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Ringling Museum of Art shows 'Venice in the Age of Canaletto'

SARASOTA

Canaletto was an anomaly, both of his time and apart from it. His fame derives from his elegant depictions of Venice, his hometown, yet his clientele was not, for the most part, Venetian. He was a successful artist whose art didn't generally reflect the conventions of the era in which he lived.

"Venice in the Age of Canaletto" at the John and Mable Ringling Museum of Art presents paintings by Canaletto and some of his contemporaries along with period decorative objects that provide context.

The 18th century saw Venice at its most glorious culturally. It was no longer the great military power or international trading center it once was and by century's end, it would be conquered by Napoleon Bonaparte.

Venice may have been on its way to a political and financial flameout but it was considered one of the most beautiful cities in the world, an absolute must-see for any discerning traveler. Its citizens lived in luxury and style, continuing to support ambitious projects of public, private and religious buildings.

In the early 1700s, "Italy" as a unified country was more than 100 years away. It was, as it had been for a millennium, a collection of independent villages and city-states. Venice had evolved into one of its most dazzling, built as a maritime power over lagoons that gave the impression to those entering it for the first time of a shimmering mirage rising from the water.

Giovanni Antonio Canal (1697-1768), born into an old Venetian family, is considered one of the great landscape painters of Western art who influenced artists both in Europe and the United States for 200 years after his death. He was the son of a successful theatrical scene painter and was called "little Canal" or Canaletto. It seems that a 1719 trip to Rome with his father to work on a theatrical project started him on his path as a famous landscape painter. There he was inspired by artists working in the landscape genre called vedute, "views," which were not considered top-tier forms of art but potentially very lucrative.

With the help of an expatriate British entrepreneur, Canaletto began attracting the attention of wealthy English collectors who made fashionable Grand Tours through Italy, especially Venice, and wanted to document their travels in style.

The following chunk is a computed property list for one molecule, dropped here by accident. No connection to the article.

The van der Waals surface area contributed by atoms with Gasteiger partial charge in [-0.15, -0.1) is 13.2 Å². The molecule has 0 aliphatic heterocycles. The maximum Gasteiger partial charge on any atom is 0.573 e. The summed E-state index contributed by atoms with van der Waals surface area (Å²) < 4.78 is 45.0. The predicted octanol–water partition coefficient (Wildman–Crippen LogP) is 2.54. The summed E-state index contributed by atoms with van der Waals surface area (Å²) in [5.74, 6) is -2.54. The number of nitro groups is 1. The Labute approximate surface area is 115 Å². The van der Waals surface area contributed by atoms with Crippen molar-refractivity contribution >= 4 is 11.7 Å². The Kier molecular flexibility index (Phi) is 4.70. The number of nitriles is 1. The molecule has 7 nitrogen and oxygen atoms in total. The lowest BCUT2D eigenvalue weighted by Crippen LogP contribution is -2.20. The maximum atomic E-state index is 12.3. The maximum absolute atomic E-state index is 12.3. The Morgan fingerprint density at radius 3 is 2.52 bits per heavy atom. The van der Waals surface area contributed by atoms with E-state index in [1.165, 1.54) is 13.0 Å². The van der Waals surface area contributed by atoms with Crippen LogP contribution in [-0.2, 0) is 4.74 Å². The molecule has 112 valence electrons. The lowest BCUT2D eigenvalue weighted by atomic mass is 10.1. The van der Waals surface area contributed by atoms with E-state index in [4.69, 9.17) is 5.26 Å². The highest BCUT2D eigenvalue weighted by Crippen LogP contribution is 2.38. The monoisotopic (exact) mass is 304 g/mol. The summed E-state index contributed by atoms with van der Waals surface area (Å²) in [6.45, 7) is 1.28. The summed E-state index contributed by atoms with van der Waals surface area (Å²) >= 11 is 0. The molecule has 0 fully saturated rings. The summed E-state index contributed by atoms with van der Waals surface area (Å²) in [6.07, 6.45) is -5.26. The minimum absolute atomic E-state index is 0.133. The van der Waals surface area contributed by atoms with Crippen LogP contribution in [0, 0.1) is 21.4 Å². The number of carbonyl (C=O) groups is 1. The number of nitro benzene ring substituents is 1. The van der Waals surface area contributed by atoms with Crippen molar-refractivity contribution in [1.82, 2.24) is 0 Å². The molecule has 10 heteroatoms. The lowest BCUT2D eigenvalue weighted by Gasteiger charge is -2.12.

Luca Carlevaris (1663-1729) was already making a small fortune in Venetian landscapes before his young rival blew him out of the water. Looking at both artists' work, you can see why. Carlevaris is faithful to architectural details and good at evoking a sense of the city's grandeur yet he paints with a subtle, miasmic haze over everything. Today we would call it pollution. Canaletto lets the sun pour in, depicting only meteorologically perfect days. He also injects more personality into his scenes. The buildings, broad expanses of water and great piazzas are the stars but he loves the bit players, too. People (and they are literally little people in his big-scale paintings) populate the locations doing what they normally do, whether it's hanging laundry or oaring a gondola. He may have left his dad's profession but he paints as if his world were still a stage.

Venetians themselves wouldn't have cared much about a painting of the Piazza San Marco; they saw it every day. They invested in lavish furnishings for their palazzos, and because their windows looked out onto the same views Canaletto painted, they opted for religious and mythological scenes painted with lush flourishes by fellow greats such as Tiepolo whose style, you will see, is utterly different. The exhibition also gives us good examples of their lifestyle with settees and chairs upholstered in silk, gilded tables and fine porcelain. They would have had gorgeous glass from the nearby Murano glass studios. Here, a tiny glass garden is arranged on a tabletop as it would have been back then, a dream of flowers and enclosures in a city that had no lawns.

Abroad, owning a Canaletto conferred great status. British dukes and earls lined castle walls with them; those of lesser means bought etchings of his paintings. In 1746 Canaletto moved to England. Tourism to Italy had been halted by war so he followed his clients, painting their grand vistas, estates and public buildings. He did well financially but his works began to become formulaic. He was even accused of being an imposter by an art critic. He refuted the claim but his reputation was tarnished.

Almost 10 years later, he came home and returned to replicating his beloved city. Works from the 1760s suggest burnout. The people in them have become dabs of paint rather than fully realized portraits in miniature; the telling details of daily life are repetitive and the water has a still, dirgelike quality. Still, his Venice is beautiful, drifting, as was Canaletto, into the twilight of greatness.

Lennie Bennett can be reached at lennie@sptimes.com or (727) 893-8293.

Review

Venice in

the Age

of Canaletto

The exhibition is at the John and Mable Ringling Museum of Art, 5401 Bay Shore Road, Sarasota. Hours are 10 a.m. to 5:30 p.m. daily. Admission, which includes Ca d'Zan and the Circus Museum, is $25 adults, $20 seniors, $6 children 6 to 17. Visit ringling.org or call (941) 359-5700.

Ringling Museum of Art shows 'Venice in the Age of Canaletto' 10/31/09 [Last modified: Saturday, October 31, 2009 4:30am]

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